Strategies to Maximise Parent Survey Participation

Research indicates that partnerships between home and school improve student learning outcomes. Schools striving to gain representative feedback from parents often report difficulties getting parents to take part in surveys or other feedback opportunities such as focus groups. Maximising parent participation is a universal challenge.

As with any data collection, you should always strive to achieve the largest sample size possible. It is also important to ensure that the sample is representative of the full population. As you strive to gain a deeper understanding of your community context, it is important to employ strategies that result in a sample that is representative of the parent body. A school may employ a range of strategies that successfully increase the survey response rate, but this may still produce a limited range of feedback if the sample is biased because it is representative of only one or two sub-groups. For example, a biased sample can occur because engaged parents are more likely to respond, and therefore the responses may not represent the views of parents who choose not to participate in the survey.

We suggest that schools develop an explicit communication and implementation strategy as part of the school planning process. It is important to communicate the purpose of the survey clearly and to indicate how the data will be used. The parent body is typically diverse; therefore it is important to use multiple strategies to promote the initiative and engage the various groups of parents. Consider a variety of ways to communicate with the whole parent community, including those who rarely or never interact with the school.

The success and credibility of the initiative will depend greatly on the school demonstrating to parents that their feedback has been heard and acted on. Parents will be more likely to participate year over year and the school will have a more reliable data set on which to evaluate progress and measure impact.

On the following page are some examples of strategies that you could implement that have previously worked well in schools to maximise the opportunity for feedback:



  • Ongoing communication from the Principal, school leaders and teachers to promote the initiative, with support from the parent body such as the Parents and Friends (P&F) Committee or School Council.
  • Promote the survey via the school’s Facebook page, phone app, website and newsletters. Embed the direct link (or miniURL) to the parent survey when using social media and e-communications.
  • P&F play a lead role in promoting the opportunity to provide feedback.
  • Principal/School Coordinator provide current response rates using the Tell Them From Me® (TTFM®) 'monitor progress’ function and report this progressively throughout the survey window via SMS, newsletter, etc.
  • Promote the range of strategies being employed to facilitate access to the survey.
  • Personally invite a random sample of parents (e.g take every 6th family from the roll) to participate as part of an advisory team for school planning and evaluation processes.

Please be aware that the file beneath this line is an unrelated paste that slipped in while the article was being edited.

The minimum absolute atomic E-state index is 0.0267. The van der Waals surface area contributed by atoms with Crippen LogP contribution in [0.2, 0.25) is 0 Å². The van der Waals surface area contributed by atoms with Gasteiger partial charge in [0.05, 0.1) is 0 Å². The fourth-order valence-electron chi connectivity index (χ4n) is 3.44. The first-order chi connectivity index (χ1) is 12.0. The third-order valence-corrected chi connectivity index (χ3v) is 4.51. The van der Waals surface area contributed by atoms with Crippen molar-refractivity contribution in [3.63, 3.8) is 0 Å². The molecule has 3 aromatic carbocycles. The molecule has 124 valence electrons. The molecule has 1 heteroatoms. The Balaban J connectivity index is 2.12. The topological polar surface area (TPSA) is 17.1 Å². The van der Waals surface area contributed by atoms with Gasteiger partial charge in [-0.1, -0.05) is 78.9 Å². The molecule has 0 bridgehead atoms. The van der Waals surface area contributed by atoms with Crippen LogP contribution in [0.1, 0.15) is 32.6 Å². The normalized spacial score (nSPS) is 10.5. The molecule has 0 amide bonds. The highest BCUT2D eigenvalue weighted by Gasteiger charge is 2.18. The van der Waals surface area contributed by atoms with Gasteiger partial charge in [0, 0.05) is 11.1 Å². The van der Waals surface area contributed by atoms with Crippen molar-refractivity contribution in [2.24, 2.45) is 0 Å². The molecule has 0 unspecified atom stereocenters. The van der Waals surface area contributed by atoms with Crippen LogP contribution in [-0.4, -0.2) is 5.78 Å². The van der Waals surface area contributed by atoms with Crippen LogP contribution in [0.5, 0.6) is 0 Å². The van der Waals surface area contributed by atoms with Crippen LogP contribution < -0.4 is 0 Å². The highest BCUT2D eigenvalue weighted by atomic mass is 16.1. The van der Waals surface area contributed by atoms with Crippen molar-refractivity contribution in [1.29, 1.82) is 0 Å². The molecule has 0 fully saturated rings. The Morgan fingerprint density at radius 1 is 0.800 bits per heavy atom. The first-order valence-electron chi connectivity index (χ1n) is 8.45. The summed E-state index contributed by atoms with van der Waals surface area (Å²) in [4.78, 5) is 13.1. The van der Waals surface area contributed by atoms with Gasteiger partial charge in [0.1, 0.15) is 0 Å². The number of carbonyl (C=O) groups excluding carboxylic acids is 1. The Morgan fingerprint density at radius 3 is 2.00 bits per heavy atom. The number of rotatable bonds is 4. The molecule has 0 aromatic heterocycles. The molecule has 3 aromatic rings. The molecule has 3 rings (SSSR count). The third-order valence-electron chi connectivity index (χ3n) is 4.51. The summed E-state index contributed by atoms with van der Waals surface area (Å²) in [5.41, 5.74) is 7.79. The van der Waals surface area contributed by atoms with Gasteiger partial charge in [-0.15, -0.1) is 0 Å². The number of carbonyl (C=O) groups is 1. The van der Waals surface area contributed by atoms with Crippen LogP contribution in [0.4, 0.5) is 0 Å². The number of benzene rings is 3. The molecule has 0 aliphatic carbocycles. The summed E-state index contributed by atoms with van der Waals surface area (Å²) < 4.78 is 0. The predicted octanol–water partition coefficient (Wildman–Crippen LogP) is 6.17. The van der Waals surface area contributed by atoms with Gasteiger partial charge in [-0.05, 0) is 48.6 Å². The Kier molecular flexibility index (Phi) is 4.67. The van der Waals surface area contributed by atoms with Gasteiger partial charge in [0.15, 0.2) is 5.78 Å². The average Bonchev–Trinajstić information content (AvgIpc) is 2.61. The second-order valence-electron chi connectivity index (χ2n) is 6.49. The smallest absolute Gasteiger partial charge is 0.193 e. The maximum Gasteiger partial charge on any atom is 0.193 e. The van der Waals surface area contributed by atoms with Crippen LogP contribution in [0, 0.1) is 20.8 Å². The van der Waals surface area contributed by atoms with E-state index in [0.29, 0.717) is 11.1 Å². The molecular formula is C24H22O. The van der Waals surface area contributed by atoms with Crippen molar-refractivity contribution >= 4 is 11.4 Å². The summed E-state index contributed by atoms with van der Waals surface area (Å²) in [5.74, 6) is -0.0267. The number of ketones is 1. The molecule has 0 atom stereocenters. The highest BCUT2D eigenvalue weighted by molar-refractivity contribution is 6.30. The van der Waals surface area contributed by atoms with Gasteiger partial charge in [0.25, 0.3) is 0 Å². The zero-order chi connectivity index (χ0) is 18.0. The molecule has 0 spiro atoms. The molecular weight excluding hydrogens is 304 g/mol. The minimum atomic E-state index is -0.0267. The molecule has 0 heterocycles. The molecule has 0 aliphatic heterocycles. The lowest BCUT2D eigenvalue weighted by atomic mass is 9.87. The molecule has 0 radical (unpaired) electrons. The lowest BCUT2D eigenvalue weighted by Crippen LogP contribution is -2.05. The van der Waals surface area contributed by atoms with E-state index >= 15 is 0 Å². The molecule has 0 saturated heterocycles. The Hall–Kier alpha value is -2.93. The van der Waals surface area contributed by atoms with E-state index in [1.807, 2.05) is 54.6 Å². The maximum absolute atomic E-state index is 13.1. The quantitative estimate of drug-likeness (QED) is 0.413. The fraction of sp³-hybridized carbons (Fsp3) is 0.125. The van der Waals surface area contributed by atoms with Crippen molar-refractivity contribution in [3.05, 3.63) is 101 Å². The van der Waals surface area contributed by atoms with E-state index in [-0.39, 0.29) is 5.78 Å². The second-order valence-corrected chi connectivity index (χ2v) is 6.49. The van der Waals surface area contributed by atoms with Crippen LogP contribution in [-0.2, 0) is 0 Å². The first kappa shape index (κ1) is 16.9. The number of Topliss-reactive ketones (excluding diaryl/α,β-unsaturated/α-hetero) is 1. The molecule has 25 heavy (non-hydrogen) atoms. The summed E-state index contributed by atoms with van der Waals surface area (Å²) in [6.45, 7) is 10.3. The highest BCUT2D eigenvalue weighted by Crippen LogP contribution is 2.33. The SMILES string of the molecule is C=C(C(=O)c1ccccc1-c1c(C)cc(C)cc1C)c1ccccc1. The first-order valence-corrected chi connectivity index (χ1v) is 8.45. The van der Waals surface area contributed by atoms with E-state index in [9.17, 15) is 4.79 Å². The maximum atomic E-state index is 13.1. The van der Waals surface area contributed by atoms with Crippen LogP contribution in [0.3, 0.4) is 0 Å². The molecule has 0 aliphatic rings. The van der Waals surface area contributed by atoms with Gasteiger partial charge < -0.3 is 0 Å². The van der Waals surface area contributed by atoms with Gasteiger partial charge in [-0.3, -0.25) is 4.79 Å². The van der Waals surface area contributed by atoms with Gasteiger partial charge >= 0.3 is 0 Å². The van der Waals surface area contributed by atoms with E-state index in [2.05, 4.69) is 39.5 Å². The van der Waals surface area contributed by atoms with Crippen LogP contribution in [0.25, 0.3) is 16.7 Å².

• Ask disengaged parents for their ideas on strategies to encourage participation.
  • Promote the fact that there are open ended and custom questions at the end of the survey. See our resource Sample Custom Questions for the Partners in Learning Parent Survey for question writing ideas.


  • Provide multiple opportunities for participation in the survey at events that attract different groups of parents. For example: information meetings, breakfast BBQ/parent-teacher night, trivia night, band concerts,sports carnival, drop-off/pick-up time.
  • Provide access in school for a designated time in the morning after parents drop children off at school. Post a staff member at the school gate at this time to directly invite parents to come in and do the survey.
  • Set up computers/tablets at events for parents to do the survey. Provide an incentive for participation such as a chance to win a prize.
  • Issue a direct invitation to disengaged parents.

Key factors for success:

  • Clear, consistent communication promoting the purpose and implementation details of your initiative.
  • Explicit organisational strategies to ensure that the data and actions taken are shared with all stakeholders of your school community.

Examples from:

…a primary school principal:

“We’ve opened the computer lab before and after school for one week. Whoever is on morning or bus duty directs parents to the lab to complete the survey there. We’ve advertised that the lab is open. Whoever turns up gets a Freddo as thank you. I’ve been in the lab and so has someone else from the [survey] committee to support parents in logging on and resolving any issues. In three days we’ve had over 40 parents…from a school of 99 kids.”

…a secondary school head teacher:

“In high schools use parent teacher nights and funnel parents into computer labs to do the survey. Provide a ticket to each parent who takes part and draw a prize the next day. Also put a tea/coffee supper in the computer room to get [parents] in there…older students can assist with the computers.”